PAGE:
Piloting Spaceship “Earth”

Nebojša Ilić (ESR13)

With all the negative news circulating around due to the COVID-19 crisis, the world has fallen into turmoil lately and it is taking an obvious toll on everyone’s productivity and general well-being. Regardless, the NOWELTIES team is working diligently to overcome the restrictions imposed by COVID in the pursuit of scientific breakthroughs.

Turning outwards for inspiration is a common practice among us at NOWELTIES. The idea to write this article as a break from scientific discussions came to me after reading about a wonderful outcome of a major seagrass restoration project. The grass was planted on a 200-hectare plot offshore in Virginia and has over 20 years grown to over 3600 hectares, making it the most successful project of this kind in the world! This is even more important considering that marine ecosystems like this one have larger carbon storage potential than any terrestrial forest.

Lately, I have been hearing through different discussions that the biggest polluters are large companies, and how our actions are just a drop in the ocean. Therefore if any major change is to happen, it is not up to us but rather the governments and the companies. While that might or might not be the case, pointing fingers at each other as to how we got here will not get us far. When I say “how we got here”, I’m talking microplastic everywhere, PFAS being found even in livers of polar bears, islands of plastic the size of Manhattan floating in the ocean, huge oil spills, rapid glacier melting, rainforests burning, species going extinct…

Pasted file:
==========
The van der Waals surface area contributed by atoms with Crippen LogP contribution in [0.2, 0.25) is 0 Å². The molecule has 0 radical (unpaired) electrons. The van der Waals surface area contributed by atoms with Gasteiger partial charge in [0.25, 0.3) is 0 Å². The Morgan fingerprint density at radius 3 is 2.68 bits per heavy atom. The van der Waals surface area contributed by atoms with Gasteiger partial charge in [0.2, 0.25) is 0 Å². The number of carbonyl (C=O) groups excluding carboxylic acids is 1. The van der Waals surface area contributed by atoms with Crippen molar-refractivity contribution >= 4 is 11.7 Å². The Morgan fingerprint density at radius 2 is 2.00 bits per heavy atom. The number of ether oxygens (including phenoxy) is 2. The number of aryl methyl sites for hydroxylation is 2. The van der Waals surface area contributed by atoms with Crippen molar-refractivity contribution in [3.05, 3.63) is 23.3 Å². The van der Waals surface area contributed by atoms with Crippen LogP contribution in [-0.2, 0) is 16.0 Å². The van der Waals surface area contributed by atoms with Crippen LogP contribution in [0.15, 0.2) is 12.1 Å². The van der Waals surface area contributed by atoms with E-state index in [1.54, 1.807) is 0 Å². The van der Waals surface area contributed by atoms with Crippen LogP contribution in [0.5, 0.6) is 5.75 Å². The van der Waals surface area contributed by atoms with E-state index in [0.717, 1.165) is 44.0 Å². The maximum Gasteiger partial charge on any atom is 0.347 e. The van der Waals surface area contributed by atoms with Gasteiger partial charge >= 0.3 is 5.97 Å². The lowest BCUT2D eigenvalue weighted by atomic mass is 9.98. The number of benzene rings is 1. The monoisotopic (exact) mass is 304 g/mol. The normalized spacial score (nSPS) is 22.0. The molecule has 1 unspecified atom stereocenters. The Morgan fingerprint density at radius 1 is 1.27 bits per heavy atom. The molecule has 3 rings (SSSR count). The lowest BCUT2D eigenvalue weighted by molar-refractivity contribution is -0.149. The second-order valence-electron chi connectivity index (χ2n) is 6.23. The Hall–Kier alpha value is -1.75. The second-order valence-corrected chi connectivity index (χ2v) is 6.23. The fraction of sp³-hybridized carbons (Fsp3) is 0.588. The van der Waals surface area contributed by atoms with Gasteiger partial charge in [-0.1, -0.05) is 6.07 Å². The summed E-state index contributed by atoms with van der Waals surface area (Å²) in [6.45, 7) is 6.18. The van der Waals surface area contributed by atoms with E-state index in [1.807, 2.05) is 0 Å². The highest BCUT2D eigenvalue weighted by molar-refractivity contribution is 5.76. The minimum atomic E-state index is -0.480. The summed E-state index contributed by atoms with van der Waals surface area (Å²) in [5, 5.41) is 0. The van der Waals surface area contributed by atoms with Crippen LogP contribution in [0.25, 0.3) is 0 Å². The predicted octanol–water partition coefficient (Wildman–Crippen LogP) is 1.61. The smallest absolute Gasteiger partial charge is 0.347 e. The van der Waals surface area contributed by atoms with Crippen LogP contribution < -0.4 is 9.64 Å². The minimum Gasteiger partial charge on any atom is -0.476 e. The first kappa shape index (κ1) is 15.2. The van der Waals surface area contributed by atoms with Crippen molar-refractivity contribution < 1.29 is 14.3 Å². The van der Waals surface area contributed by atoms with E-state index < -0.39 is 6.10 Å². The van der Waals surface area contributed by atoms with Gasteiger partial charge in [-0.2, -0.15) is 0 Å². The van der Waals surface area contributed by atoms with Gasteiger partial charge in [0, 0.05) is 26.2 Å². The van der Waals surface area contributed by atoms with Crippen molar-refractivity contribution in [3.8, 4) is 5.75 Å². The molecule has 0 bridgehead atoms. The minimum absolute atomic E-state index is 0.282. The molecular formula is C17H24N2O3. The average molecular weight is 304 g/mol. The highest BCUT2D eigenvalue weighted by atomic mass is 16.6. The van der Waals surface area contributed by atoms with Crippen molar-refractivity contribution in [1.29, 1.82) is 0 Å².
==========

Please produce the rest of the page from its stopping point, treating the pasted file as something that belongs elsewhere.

However, instead of focusing on the major environmental issues we are facing, I want to point the spotlight at some outstanding individuals already working hard to restore this planet to its former glory.

To paint a picture of how much actions of one person can leave a mark, I want to bring up the story of Jadav Payeng. Jadav is a forestry worker from India who has singlehandedly preserved a river sandbar from perishing by planting trees since 1979! He was named “Forest man of India” to honor his actions by the then-president. Since then, over a hundred elephants have started using this remarkable forest as a habitat, alongside rhinos, deer, and tigers. If it weren’t for him, this sandbar would have fully eroded instead of being a habitat to all these amazing beings. In this great interview for National Geographic he talks about the challenges he has faced during this project and the benefit it has brought to the region.

Still not convinced how small actions add up? How about this story of how only 14 wolves introduced to Yellowstone national park in 1995 helped completely reverse the degradation of the biome?

For comedic effect, here is how introducing wolves changed the biome: wolves as an apex predator started hunting the native population of deer. As a result, deer started avoiding certain areas of the park, thus allowing the vegetation to flourish – first aspen and willow trees, followed by berry bushes and consequently bugs. These then attracted various bird species alongside beaver, which was extinct in the region. The beaver dams provided an ecosystem attractive to otters and reptiles, while wolves fended off coyotes allowing the critter population to grow (primarily rabbits and mice), who then attracted red foxes, badgers, hawks and bald eagles to the park!

The healthy balance brought significant change to not only the life in Yellowstone, but also significantly affected the way rivers meandered and formed.

There are more uplifting stories like these all around if you know where to look. In fact, just reading that solar energy is now the cheapest energy in history is enough to lift my spirits for the day (take that, coal!).

If you’re unsure how to begin your journey, getting acquainted with the United Nations Sustainable Development Goals (SDG) is always a good place to start looking for inspiration. NOWELTIES for example is focusing on SDG6.

We can’t all be Mr. Payeng of course, but we are giving it our best here at NOWELTIES. Now it’s your turn to join us! As Marshall McLuhan once said: “There are no passengers on spaceship Earth. We are all crew.

Image source – NASA